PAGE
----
How does this verse affect your marriage? How does this verse affect the way you parent? How does it impact your other relationships?
How can you use this verse in your writing?
- What stories can you share in a personal experience piece? What takeaway value can you offer your readers?
- What tips and insights can you offer in a how-to article?
- How can you use this verse as inspiration for poetry?
- How can you use this verse as the foundation for a devotion?
- Who lives out this verse? Can you interview them and do a personality profile on them?
- How can you use this verse in fiction? What conflicts or character flaws can you give your characters so they have to work through the issues of kindness, compassion and forgiveness.
- How can you teach children about this verse through stories and articles?
Exodus 20:17, NIV (1984)
We all know what it’s like to look at what our neighbor has and wish we had it, too. We may even think that it isn’t fair that someone has more than we do. Why do they deserve the nice things they have and we don’t?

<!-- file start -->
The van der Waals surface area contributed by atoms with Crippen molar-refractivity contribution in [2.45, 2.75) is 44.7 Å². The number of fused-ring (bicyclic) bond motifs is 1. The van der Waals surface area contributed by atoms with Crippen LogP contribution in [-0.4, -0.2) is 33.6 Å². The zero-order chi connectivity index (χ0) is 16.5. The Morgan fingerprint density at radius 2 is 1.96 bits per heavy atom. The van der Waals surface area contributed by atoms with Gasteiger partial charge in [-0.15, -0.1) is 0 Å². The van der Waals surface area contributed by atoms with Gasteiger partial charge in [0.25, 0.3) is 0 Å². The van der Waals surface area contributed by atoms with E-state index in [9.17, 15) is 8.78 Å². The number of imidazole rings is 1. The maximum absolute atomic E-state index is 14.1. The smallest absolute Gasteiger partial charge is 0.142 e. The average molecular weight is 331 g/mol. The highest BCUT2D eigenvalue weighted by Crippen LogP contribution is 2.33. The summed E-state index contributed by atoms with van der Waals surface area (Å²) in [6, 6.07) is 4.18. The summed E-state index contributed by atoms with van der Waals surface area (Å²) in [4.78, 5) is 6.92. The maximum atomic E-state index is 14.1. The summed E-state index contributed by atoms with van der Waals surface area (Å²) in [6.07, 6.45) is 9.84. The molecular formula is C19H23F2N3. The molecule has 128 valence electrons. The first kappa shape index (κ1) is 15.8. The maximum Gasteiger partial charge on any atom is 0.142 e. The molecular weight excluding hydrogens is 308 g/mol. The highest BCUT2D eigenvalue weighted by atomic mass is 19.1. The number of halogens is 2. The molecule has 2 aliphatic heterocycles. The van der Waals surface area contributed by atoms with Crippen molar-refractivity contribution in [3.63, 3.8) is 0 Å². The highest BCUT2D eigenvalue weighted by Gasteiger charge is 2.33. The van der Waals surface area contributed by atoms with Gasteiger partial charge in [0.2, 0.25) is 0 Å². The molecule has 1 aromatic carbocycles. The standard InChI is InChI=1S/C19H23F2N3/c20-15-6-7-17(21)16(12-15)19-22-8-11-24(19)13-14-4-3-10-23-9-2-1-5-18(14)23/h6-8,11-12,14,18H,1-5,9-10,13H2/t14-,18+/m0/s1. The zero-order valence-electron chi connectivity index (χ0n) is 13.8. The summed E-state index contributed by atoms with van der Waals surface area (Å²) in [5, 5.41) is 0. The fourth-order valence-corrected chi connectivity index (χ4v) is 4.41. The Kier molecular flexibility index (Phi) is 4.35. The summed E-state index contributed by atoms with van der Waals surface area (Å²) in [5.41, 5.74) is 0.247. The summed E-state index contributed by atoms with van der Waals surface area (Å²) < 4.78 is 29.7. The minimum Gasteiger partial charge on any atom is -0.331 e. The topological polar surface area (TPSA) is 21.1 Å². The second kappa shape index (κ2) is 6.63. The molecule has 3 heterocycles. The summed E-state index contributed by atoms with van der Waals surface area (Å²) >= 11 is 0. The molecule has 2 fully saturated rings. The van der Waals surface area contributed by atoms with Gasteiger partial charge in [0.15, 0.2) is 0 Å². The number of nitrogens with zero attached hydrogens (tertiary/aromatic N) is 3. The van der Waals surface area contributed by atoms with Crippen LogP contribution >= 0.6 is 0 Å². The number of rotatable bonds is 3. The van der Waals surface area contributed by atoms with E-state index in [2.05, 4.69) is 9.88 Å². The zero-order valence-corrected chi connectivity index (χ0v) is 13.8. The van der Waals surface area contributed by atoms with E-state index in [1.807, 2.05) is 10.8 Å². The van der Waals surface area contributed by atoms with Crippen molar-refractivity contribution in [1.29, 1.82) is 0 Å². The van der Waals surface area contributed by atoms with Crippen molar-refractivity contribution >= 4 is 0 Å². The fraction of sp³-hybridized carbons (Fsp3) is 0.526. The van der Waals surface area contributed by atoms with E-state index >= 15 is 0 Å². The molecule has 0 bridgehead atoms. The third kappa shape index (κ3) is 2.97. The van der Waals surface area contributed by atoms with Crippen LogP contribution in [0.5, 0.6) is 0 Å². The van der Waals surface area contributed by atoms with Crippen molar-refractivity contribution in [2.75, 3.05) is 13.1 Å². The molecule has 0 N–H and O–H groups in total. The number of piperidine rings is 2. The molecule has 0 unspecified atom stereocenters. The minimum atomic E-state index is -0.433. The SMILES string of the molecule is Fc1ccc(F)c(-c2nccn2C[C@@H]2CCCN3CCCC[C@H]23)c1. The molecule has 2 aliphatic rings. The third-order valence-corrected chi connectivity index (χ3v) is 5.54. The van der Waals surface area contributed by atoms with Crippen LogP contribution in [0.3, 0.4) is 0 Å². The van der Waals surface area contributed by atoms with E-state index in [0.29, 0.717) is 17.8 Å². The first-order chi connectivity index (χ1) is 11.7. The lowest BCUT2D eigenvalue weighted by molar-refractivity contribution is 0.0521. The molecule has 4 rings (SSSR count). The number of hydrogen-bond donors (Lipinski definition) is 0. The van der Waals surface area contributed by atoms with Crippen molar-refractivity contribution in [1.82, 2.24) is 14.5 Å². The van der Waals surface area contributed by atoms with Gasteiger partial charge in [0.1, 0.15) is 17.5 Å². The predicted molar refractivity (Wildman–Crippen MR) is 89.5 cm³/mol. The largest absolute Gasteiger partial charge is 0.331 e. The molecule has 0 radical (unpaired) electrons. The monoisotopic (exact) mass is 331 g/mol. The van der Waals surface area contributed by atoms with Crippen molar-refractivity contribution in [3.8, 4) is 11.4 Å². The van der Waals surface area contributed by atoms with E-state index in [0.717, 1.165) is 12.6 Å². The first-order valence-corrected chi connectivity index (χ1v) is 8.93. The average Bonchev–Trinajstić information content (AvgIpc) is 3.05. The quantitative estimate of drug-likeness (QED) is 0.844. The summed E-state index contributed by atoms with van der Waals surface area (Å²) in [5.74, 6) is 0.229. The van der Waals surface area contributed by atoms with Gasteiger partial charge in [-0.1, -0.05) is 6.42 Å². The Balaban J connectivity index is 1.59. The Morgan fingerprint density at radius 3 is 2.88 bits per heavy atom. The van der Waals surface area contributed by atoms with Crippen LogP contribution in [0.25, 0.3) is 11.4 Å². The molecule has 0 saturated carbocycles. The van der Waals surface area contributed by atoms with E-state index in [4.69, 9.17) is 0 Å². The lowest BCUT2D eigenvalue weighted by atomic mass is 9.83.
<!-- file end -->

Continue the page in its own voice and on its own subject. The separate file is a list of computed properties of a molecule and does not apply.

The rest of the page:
Paul talked about being content in all circumstances (Philippians 4:11). He also encouraged us to rejoice with those who rejoice and weep with those who weep (Romans 12:15). These things may be difficult to do but when we don’t, we begin to covet what belongs to other people.
How can you encourage your readers to be content? How can you help your readers rejoice at someone else’s success?
Whether you write nonfiction, fiction or poetry, you can share insights on this topic. Share your story or someone else’s story. Share your struggles. Show readers how God helped you understand His care for you. Teach it to children through stories.
Coveting destroys relationships through jealousy and envy. Address these issues. Why are they so destructive? How do they creep in and destroy relationships?